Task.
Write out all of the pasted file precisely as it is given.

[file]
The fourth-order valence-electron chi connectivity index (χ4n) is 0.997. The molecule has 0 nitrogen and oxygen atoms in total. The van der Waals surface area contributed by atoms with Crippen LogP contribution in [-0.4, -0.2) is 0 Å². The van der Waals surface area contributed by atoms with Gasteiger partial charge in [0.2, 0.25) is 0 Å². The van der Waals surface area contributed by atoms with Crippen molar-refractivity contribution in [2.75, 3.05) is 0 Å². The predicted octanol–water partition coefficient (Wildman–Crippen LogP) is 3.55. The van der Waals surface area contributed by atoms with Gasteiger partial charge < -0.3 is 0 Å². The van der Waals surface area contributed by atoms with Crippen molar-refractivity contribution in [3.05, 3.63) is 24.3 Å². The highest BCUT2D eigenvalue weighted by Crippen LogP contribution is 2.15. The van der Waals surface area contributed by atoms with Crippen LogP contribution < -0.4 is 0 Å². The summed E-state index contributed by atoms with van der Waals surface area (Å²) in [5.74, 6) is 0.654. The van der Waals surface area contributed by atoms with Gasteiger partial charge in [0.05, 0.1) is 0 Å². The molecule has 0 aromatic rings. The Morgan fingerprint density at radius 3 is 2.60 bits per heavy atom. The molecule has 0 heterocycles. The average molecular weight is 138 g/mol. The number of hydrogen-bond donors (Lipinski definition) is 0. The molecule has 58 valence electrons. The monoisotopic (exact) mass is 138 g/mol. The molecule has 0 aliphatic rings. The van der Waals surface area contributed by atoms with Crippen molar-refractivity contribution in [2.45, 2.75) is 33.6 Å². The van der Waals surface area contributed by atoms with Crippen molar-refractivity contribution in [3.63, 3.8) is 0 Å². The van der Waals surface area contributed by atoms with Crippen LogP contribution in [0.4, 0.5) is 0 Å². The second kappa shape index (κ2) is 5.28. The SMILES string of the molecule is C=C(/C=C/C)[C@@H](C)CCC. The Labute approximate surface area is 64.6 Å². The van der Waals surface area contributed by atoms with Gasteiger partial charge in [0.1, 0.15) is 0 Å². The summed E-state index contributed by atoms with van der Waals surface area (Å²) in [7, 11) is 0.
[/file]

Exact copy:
The fourth-order valence-electron chi connectivity index (χ4n) is 0.997. The molecule has 0 nitrogen and oxygen atoms in total. The van der Waals surface area contributed by atoms with Crippen LogP contribution in [-0.4, -0.2) is 0 Å². The van der Waals surface area contributed by atoms with Gasteiger partial charge in [0.2, 0.25) is 0 Å². The van der Waals surface area contributed by atoms with Crippen molar-refractivity contribution in [2.75, 3.05) is 0 Å². The predicted octanol–water partition coefficient (Wildman–Crippen LogP) is 3.55. The van der Waals surface area contributed by atoms with Gasteiger partial charge < -0.3 is 0 Å². The van der Waals surface area contributed by atoms with Crippen molar-refractivity contribution in [3.05, 3.63) is 24.3 Å². The highest BCUT2D eigenvalue weighted by Crippen LogP contribution is 2.15. The van der Waals surface area contributed by atoms with Crippen LogP contribution < -0.4 is 0 Å². The summed E-state index contributed by atoms with van der Waals surface area (Å²) in [5.74, 6) is 0.654. The van der Waals surface area contributed by atoms with Gasteiger partial charge in [0.05, 0.1) is 0 Å². The molecule has 0 aromatic rings. The Morgan fingerprint density at radius 3 is 2.60 bits per heavy atom. The molecule has 0 heterocycles. The average molecular weight is 138 g/mol. The number of hydrogen-bond donors (Lipinski definition) is 0. The molecule has 58 valence electrons. The monoisotopic (exact) mass is 138 g/mol. The molecule has 0 aliphatic rings. The van der Waals surface area contributed by atoms with Crippen molar-refractivity contribution in [2.45, 2.75) is 33.6 Å². The van der Waals surface area contributed by atoms with Crippen molar-refractivity contribution in [3.63, 3.8) is 0 Å². The van der Waals surface area contributed by atoms with Crippen LogP contribution in [0.4, 0.5) is 0 Å². The second kappa shape index (κ2) is 5.28. The SMILES string of the molecule is C=C(/C=C/C)[C@@H](C)CCC. The Labute approximate surface area is 64.6 Å². The van der Waals surface area contributed by atoms with Gasteiger partial charge in [0.1, 0.15) is 0 Å². The summed E-state index contributed by atoms with van der Waals surface area (Å²) in [7, 11) is 0.